Waterhemp weed with field

Editor’s note: The following was written by Bob Hartzler, Iowa State University professor of agronomy and Extension weed specialist, for the Extension Integrated Crop Management blog Dec. 13.

While herbicide resistance is not a new issue, the rapid increase in multiple resistant biotypes in waterhemp, giant ragweed and horseweed (marestail) is limiting herbicidal options.

A waterhemp biotype resistant to six herbicide groups (2, 4, 5, 9, 14 and 27) was recently identified in Missouri. The majority of Iowa fields have waterhemp resistant to three herbicide groups, and five-way resistant populations have been found.

While herbicides will remain the backbone of weed management systems for the foreseeable future, it should be clear that additional tactics are needed. This article focuses on alternative strategies that fit our current cropping system, with an emphasis on harvest weed seed control.

While none are as easily adopted as changing herbicide programs, they will be essential for preserving herbicides as effective management tools.

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Weed control graphic

Control tactics targeting different “choke points” influence the long-term success or failure of a weed.

Identifying weak links

Summer annuals are the dominant weed problem in the corn-soybean rotation since these pests establish and mature at the same time as the crops. The annual life cycle has several distinct stages, and the success at transitioning between these stages determines whether a weed increases or decreases within a field.

Population dynamic models allow researchers to investigate how control tactics targeting different “choke points” influence the long-term success or failure of a weed.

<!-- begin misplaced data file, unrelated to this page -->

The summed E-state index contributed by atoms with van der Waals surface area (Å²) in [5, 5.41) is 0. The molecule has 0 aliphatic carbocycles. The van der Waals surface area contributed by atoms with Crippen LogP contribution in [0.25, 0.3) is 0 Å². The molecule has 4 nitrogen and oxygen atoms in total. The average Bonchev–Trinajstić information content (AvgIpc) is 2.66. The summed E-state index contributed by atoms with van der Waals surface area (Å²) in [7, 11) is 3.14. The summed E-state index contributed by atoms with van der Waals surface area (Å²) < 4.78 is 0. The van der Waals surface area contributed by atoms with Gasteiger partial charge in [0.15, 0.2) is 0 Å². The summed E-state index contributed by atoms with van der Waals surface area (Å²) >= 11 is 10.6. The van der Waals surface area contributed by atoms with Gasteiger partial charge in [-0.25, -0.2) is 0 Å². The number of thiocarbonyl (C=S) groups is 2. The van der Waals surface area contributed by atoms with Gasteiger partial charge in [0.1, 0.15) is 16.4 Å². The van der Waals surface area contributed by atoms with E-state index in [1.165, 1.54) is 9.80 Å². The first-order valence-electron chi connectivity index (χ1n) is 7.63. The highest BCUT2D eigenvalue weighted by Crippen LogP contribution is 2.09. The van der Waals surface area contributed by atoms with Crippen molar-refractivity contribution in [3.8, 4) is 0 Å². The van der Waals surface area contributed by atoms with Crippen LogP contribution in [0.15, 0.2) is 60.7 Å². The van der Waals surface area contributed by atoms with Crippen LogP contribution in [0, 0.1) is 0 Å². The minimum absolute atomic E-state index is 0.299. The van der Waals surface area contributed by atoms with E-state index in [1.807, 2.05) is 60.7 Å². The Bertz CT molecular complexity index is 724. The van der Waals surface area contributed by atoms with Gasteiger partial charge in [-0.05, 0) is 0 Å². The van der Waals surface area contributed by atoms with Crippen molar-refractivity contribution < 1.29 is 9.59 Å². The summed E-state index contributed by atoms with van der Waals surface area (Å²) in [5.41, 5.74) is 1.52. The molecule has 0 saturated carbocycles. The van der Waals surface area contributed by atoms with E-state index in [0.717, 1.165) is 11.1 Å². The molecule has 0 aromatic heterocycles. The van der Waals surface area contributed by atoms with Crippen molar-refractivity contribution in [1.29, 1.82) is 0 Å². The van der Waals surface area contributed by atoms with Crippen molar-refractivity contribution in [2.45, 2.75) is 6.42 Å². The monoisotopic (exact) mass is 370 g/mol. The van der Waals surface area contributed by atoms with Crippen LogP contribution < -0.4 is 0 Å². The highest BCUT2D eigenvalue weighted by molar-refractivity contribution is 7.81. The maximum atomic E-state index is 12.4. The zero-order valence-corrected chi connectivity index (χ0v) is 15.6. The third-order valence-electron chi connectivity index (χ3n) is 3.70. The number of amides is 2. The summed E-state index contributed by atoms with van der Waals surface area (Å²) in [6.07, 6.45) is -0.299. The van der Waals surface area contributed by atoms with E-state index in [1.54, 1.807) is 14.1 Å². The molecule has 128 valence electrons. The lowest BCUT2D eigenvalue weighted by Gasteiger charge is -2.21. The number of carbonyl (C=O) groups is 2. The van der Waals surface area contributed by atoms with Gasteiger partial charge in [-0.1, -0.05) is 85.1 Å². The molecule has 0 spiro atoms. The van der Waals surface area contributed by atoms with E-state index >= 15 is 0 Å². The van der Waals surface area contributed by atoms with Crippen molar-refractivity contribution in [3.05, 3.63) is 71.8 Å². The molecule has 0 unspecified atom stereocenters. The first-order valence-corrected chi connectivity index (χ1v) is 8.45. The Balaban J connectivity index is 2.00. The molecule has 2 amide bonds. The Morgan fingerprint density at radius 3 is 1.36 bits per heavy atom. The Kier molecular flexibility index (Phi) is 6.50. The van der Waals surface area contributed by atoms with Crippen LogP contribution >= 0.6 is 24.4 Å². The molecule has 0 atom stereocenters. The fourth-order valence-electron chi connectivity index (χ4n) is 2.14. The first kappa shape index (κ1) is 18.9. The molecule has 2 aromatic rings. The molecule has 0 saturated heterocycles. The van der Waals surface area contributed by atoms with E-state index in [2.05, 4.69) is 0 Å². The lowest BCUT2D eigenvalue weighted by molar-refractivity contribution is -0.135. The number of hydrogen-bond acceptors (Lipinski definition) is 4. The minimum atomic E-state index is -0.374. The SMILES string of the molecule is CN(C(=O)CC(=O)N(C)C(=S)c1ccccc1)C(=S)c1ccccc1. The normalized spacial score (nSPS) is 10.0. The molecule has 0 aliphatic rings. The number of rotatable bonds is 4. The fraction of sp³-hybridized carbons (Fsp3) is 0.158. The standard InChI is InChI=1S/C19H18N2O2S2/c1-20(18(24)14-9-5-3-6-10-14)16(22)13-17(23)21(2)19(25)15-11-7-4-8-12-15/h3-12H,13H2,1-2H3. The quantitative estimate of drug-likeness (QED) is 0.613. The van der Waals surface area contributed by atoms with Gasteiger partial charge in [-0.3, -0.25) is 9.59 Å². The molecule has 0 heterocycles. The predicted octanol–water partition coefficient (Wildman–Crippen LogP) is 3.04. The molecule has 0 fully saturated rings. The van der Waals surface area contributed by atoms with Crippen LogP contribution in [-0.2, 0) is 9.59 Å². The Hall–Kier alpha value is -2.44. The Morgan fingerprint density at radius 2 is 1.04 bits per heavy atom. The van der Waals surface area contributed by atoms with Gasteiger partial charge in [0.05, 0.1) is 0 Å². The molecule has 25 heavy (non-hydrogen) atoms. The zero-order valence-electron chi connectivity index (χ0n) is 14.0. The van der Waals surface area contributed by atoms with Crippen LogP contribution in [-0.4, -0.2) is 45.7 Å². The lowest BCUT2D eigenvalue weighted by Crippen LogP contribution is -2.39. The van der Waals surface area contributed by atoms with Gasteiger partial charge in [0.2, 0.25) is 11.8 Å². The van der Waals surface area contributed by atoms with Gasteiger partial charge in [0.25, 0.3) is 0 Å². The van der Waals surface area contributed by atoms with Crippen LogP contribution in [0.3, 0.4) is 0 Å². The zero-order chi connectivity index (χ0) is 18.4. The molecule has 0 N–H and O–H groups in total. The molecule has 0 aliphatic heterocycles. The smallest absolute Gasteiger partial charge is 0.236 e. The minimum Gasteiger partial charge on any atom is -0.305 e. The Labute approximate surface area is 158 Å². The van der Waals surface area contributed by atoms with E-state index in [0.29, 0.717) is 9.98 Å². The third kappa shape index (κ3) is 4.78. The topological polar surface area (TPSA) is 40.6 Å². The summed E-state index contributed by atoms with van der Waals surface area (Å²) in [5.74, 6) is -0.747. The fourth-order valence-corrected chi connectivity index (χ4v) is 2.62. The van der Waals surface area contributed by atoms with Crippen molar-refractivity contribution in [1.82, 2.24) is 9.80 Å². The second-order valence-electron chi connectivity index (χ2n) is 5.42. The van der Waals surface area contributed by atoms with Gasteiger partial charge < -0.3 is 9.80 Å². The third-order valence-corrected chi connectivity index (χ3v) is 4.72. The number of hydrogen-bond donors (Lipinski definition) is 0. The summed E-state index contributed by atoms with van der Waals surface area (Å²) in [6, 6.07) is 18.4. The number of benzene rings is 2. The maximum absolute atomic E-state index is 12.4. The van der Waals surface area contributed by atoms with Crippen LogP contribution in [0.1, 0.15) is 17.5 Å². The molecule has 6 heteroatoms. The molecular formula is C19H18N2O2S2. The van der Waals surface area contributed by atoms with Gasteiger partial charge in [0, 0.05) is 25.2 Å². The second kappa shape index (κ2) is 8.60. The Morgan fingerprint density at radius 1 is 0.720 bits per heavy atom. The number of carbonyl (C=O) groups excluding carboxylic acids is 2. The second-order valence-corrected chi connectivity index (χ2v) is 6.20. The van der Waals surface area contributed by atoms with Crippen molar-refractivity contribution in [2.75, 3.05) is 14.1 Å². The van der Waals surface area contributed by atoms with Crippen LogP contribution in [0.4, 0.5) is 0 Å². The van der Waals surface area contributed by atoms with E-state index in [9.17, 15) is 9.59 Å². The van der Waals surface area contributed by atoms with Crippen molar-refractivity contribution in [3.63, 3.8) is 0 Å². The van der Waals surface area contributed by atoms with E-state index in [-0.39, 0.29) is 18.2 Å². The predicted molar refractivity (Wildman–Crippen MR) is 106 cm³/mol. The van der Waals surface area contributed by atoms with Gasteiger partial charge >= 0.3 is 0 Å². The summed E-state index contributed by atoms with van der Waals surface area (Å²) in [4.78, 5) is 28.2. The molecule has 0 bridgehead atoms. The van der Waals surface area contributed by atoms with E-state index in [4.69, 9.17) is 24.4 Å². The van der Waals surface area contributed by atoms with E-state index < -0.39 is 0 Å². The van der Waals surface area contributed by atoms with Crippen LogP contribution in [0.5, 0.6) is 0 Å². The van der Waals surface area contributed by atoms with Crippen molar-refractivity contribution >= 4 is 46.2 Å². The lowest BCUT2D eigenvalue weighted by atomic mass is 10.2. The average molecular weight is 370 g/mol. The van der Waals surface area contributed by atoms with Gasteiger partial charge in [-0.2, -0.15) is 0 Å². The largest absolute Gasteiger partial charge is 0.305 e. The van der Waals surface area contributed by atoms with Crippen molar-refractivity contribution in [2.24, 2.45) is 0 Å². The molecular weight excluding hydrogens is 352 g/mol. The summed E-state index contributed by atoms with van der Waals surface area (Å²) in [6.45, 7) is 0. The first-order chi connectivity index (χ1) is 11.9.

Current weed management programs primarily target weeds as they emerge from the seed bank (preemergence herbicides) or as they develop from seedlings (postemergence herbicides). While these tools are highly effective, the increase in herbicide resistance raises concern regarding their sustainability.

Population dynamic models reveal that weeds are very sensitive to changes in the number of seed that enter the seed bank, thus tactics that reduce seed production or their entry into the seedbank have a large impact on the long-term success of the weed. A population model evaluating the benefit of harvest weed seed control (HWSC) in delaying the onset of resistance showed that destroying approximately 50 percent of weed seed at harvest delayed resistance evolution by nearly 10 years.

Seed control

Preventing seed produced by weed escapes from entering the seed bank is an effective approach to weed management.

The first mechanized combines often were equipped with weed seed collectors to prevent weed seed from being returned to fields. Walking beans was a rite of passage for generations of Iowa farm kids.

However, with the introduction of modern herbicides and increases in farm size, these tactics have fallen out of favor. HWSC is one of the few alternatives to herbicides that can be incorporated within Midwest states’ production systems without significantly increasing labor requirements.

The interest in HWSC has been driven by Australia’s struggle with herbicide-resistant weeds. Western Australia is recognized as the herbicide-resistant weed capital of the world due to the widespread occurrence of multiple resistant weeds. The loss of effective herbicides for several important weed species, especially annual ryegrass (Lolium rigidum) in wheat production, has forced the development of innovative approaches to managing weed seed before they enter the seedbank.

A survey of Australian farmers in 2014 found 82 percent of respondents expected to use some form of HWSC within five years.